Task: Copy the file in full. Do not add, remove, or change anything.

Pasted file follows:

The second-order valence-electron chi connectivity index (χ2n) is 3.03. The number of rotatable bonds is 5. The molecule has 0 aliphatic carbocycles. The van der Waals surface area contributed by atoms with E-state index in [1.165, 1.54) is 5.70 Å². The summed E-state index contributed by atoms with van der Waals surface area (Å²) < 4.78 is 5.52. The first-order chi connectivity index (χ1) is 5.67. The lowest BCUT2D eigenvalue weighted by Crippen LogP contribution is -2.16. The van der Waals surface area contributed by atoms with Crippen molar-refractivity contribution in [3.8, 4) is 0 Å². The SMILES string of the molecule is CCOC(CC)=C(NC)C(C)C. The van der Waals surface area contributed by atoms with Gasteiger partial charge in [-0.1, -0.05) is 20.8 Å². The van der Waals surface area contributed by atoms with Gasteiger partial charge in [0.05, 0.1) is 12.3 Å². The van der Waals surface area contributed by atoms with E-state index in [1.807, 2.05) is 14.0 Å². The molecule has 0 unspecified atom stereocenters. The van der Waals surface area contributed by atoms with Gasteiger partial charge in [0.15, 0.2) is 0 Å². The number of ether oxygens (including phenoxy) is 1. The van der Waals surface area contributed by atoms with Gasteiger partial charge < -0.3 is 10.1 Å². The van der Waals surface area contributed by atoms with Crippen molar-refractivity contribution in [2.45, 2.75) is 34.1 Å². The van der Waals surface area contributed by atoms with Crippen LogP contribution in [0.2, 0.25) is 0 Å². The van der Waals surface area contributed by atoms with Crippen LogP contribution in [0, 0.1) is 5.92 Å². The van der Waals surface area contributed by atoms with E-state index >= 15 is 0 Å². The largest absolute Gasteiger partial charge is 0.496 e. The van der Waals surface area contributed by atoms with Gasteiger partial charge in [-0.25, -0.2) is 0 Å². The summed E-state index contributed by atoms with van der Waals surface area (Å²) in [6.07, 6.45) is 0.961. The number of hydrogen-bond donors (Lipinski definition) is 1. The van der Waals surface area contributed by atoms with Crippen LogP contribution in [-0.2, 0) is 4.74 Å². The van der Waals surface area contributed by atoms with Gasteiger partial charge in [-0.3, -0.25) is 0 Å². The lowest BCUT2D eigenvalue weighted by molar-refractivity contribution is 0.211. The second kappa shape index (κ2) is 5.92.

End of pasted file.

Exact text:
The second-order valence-electron chi connectivity index (χ2n) is 3.03. The number of rotatable bonds is 5. The molecule has 0 aliphatic carbocycles. The van der Waals surface area contributed by atoms with E-state index in [1.165, 1.54) is 5.70 Å². The summed E-state index contributed by atoms with van der Waals surface area (Å²) < 4.78 is 5.52. The first-order chi connectivity index (χ1) is 5.67. The lowest BCUT2D eigenvalue weighted by Crippen LogP contribution is -2.16. The van der Waals surface area contributed by atoms with Crippen molar-refractivity contribution in [3.8, 4) is 0 Å². The SMILES string of the molecule is CCOC(CC)=C(NC)C(C)C. The van der Waals surface area contributed by atoms with Gasteiger partial charge in [-0.1, -0.05) is 20.8 Å². The van der Waals surface area contributed by atoms with Gasteiger partial charge in [0.05, 0.1) is 12.3 Å². The van der Waals surface area contributed by atoms with E-state index in [1.807, 2.05) is 14.0 Å². The molecule has 0 unspecified atom stereocenters. The van der Waals surface area contributed by atoms with Gasteiger partial charge in [0.15, 0.2) is 0 Å². The number of ether oxygens (including phenoxy) is 1. The van der Waals surface area contributed by atoms with Gasteiger partial charge < -0.3 is 10.1 Å². The van der Waals surface area contributed by atoms with Crippen molar-refractivity contribution in [2.45, 2.75) is 34.1 Å². The van der Waals surface area contributed by atoms with Crippen LogP contribution in [0.2, 0.25) is 0 Å². The van der Waals surface area contributed by atoms with Crippen LogP contribution in [0, 0.1) is 5.92 Å². The van der Waals surface area contributed by atoms with E-state index >= 15 is 0 Å². The largest absolute Gasteiger partial charge is 0.496 e. The van der Waals surface area contributed by atoms with Gasteiger partial charge in [-0.25, -0.2) is 0 Å². The summed E-state index contributed by atoms with van der Waals surface area (Å²) in [6.07, 6.45) is 0.961. The number of hydrogen-bond donors (Lipinski definition) is 1. The van der Waals surface area contributed by atoms with Crippen LogP contribution in [-0.2, 0) is 4.74 Å². The van der Waals surface area contributed by atoms with Gasteiger partial charge in [-0.3, -0.25) is 0 Å². The lowest BCUT2D eigenvalue weighted by molar-refractivity contribution is 0.211. The second kappa shape index (κ2) is 5.92.